Macneil C.,Food and Agriculture |
Platvoet D.,Nederlands Centrum voor Biodiversiteit Naturalis
Aquatic Conservation: Marine and Freshwater Ecosystems | Year: 2013
Linkages between habitat structure, invasibility and direct species interactions were examined in a Central European river system, the Schipbeek in the Netherlands, invaded by the 'killer shrimp' amphipod Dikerogammarus villosus. The invader's arrival in other fresh waters is linked to declines in macroinvertebrate biodiversity, with previous studies indicating that the invader's impacts may be mediated by habitat heterogeneity and substrate type. Using an extensive 50km field survey, potential habitat factors influencing distribution were identified. Of 12 sites surveyed, two contained fish 'passes' (instream sections creating faster flows via concrete structures covered in cemented rocks). It was only in these sites that D. villosus was found and then only in the fish pass areas, as opposed to the surrounding river, which, like the remaining 10 sites of the survey, was characterized by sluggish flows and a muddy/silty substrate. Gammarus roeselii was the numerically dominant amphipod in these latter areas, with no D. villosus being detected. A repeated survey more than 2years later, revealed the same distribution pattern. Within both fish pass areas, D. villosus relative abundance was highest in faster flowing, less macrophyte dense patches, with the opposite true for G. roeselii. D. villosus numerical abundance decreased with increasing macrophyte cover in both passes. A transplant experiment indicated high survivorship of D. villosus outside fish pass areas and showed that slow-flowing watercourses with mud/silt substrates, previously deemed 'unsuitable', are not effective barriers to D. villosus spreading to more 'suitable', faster, rocky substrate watercourses. We recommend that when the location and cost-benefit analysis of instream rehabilitation structures, such as fish passes, is being considered, attention must be paid to the risk of hastening the spread of this invader. We also recommend that when monitoring programmes are designed for D. villosus in newly invaded regions, instream artificial structures should be included as part of the survey. © 2013 John Wiley & Sons, Ltd.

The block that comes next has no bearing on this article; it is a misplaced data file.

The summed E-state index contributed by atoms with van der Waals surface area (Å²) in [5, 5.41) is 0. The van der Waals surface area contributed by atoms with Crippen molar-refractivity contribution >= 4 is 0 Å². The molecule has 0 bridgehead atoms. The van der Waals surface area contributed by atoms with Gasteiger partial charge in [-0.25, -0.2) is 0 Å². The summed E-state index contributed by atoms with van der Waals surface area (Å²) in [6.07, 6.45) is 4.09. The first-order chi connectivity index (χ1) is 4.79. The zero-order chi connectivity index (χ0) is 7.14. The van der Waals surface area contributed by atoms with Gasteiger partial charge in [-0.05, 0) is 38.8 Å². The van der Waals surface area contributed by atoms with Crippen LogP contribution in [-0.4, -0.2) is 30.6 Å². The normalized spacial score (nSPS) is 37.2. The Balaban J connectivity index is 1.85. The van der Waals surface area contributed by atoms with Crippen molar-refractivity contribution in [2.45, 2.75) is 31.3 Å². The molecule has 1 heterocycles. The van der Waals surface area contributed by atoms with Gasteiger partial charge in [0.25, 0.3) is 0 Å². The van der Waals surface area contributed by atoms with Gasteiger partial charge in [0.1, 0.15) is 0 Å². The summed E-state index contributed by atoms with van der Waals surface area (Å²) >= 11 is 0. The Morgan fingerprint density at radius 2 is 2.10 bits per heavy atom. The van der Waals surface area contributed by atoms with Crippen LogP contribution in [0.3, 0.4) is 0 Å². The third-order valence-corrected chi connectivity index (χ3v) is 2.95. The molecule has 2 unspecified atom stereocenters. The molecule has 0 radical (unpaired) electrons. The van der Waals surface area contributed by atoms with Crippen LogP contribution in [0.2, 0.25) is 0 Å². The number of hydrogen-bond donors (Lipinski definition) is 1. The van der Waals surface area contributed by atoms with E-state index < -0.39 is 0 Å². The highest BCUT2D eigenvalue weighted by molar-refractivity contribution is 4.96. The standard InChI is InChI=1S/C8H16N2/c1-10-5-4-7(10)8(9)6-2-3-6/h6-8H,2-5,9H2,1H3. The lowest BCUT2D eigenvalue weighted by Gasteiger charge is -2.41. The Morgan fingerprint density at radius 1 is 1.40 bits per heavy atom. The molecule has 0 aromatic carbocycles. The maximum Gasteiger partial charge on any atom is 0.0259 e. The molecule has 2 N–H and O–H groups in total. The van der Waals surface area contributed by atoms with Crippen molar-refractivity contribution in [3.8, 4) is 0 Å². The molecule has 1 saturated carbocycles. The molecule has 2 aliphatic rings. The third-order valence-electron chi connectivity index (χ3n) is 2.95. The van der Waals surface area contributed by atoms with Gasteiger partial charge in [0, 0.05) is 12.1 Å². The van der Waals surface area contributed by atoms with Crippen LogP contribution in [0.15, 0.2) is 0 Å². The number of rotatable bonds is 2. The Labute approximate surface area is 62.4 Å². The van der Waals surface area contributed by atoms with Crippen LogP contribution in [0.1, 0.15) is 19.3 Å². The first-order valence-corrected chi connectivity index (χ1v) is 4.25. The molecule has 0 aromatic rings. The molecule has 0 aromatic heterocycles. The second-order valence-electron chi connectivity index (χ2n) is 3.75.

Batenburg S.J.,University Utrecht |
Reichart G.-J.,University Utrecht |
Reichart G.-J.,Alfred Wegener Institute for Polar and Marine Research |
Jilbert T.,University Utrecht |
And 3 more authors.
Palaeogeography, Palaeoclimatology, Palaeoecology | Year: 2011
High resolution stable isotope and trace elemental ratios of a recent Tridacna squamosa from Vietnam and a Middle to Late Miocene (10-13Ma) Tridacna gigas from Indonesia are presented. The seasonal pattern of modern sea surface temperature (SST) variability offshore Vietnam is faithfully recorded in the δ18O of the T. squamosa shell carbonate, confirming the potential of Tridacna shells as sub-annual resolution climate archives. Cultivation of the T. squamosa specimen in controlled conditions after recovery from the natural environment facilitated a quantitative calibration of the δ18O signal to ambient water temperatures. An age model for the Miocene T. gigas shell from Indonesia was therefore constructed on the basis of its δ18O profile, assuming a single-peak annual SST cycle. The magnitude of these oscillations was 5-7°C. Mg/Ca and the growth-banding pattern in the Miocene T. gigas correlates well with shell δ18O during the later part of the organism's lifespan. Ba/Ca is negatively correlated to Mg/Ca, with a lag of several months, suggesting a different phasing of the annual primary productivity cycle from that of SST. Furthermore, δ18O and Mg/Ca show prominent deviations to warmer conditions with a periodicity of ~3years. These shifts demonstrate the existence of substantial interannual sea surface temperature variability in the Miocene, a period with elevated global temperatures compared to the present day. © 2011 Elsevier B.V.
Donovan S.K.,Nederlands Centrum voor Biodiversiteit Naturalis |
Jagt J.W.M.,Natuurhistorisch Museum Maastricht |
Lewis D.N.,Natural History Museum in London
Geologie en Mijnbouw/Netherlands Journal of Geosciences | Year: 2011